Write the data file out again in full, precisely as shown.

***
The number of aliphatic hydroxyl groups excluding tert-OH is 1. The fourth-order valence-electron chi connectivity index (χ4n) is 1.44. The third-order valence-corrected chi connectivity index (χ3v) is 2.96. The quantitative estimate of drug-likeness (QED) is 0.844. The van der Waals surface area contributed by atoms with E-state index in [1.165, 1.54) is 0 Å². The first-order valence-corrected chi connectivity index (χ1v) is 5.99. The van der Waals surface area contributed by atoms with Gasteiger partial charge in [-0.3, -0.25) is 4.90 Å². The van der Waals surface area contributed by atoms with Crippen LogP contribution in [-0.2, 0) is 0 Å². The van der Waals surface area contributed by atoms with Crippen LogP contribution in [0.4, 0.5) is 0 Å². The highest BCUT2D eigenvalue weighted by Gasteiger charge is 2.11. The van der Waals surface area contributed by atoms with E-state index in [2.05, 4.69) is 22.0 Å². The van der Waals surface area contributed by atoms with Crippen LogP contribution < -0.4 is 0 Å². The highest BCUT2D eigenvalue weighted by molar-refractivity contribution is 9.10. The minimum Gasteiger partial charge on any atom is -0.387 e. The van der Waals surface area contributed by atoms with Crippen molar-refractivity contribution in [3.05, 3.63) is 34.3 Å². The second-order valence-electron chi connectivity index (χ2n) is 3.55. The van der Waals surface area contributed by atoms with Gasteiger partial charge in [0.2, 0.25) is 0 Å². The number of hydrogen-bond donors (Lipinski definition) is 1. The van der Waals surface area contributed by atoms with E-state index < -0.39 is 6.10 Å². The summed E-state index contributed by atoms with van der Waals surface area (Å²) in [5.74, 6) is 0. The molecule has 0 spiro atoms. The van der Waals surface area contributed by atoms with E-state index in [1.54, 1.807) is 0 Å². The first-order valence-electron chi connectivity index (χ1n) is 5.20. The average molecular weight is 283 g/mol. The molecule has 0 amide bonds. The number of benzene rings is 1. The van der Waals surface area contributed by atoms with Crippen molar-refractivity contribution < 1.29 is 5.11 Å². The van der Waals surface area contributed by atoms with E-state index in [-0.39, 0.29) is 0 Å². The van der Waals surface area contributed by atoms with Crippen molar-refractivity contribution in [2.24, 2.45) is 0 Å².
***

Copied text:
The number of aliphatic hydroxyl groups excluding tert-OH is 1. The fourth-order valence-electron chi connectivity index (χ4n) is 1.44. The third-order valence-corrected chi connectivity index (χ3v) is 2.96. The quantitative estimate of drug-likeness (QED) is 0.844. The van der Waals surface area contributed by atoms with E-state index in [1.165, 1.54) is 0 Å². The first-order valence-corrected chi connectivity index (χ1v) is 5.99. The van der Waals surface area contributed by atoms with Gasteiger partial charge in [-0.3, -0.25) is 4.90 Å². The van der Waals surface area contributed by atoms with Crippen LogP contribution in [-0.2, 0) is 0 Å². The van der Waals surface area contributed by atoms with Crippen LogP contribution in [0.4, 0.5) is 0 Å². The highest BCUT2D eigenvalue weighted by Gasteiger charge is 2.11. The van der Waals surface area contributed by atoms with E-state index in [2.05, 4.69) is 22.0 Å². The van der Waals surface area contributed by atoms with Crippen LogP contribution < -0.4 is 0 Å². The highest BCUT2D eigenvalue weighted by molar-refractivity contribution is 9.10. The minimum Gasteiger partial charge on any atom is -0.387 e. The van der Waals surface area contributed by atoms with Crippen molar-refractivity contribution in [3.05, 3.63) is 34.3 Å². The second-order valence-electron chi connectivity index (χ2n) is 3.55. The van der Waals surface area contributed by atoms with Gasteiger partial charge in [0.2, 0.25) is 0 Å². The number of hydrogen-bond donors (Lipinski definition) is 1. The van der Waals surface area contributed by atoms with E-state index < -0.39 is 6.10 Å². The summed E-state index contributed by atoms with van der Waals surface area (Å²) in [5.74, 6) is 0. The molecule has 0 spiro atoms. The van der Waals surface area contributed by atoms with E-state index in [1.54, 1.807) is 0 Å². The first-order valence-electron chi connectivity index (χ1n) is 5.20. The average molecular weight is 283 g/mol. The molecule has 0 amide bonds. The number of benzene rings is 1. The van der Waals surface area contributed by atoms with Crippen molar-refractivity contribution < 1.29 is 5.11 Å². The van der Waals surface area contributed by atoms with E-state index in [-0.39, 0.29) is 0 Å². The van der Waals surface area contributed by atoms with Crippen molar-refractivity contribution in [2.24, 2.45) is 0 Å².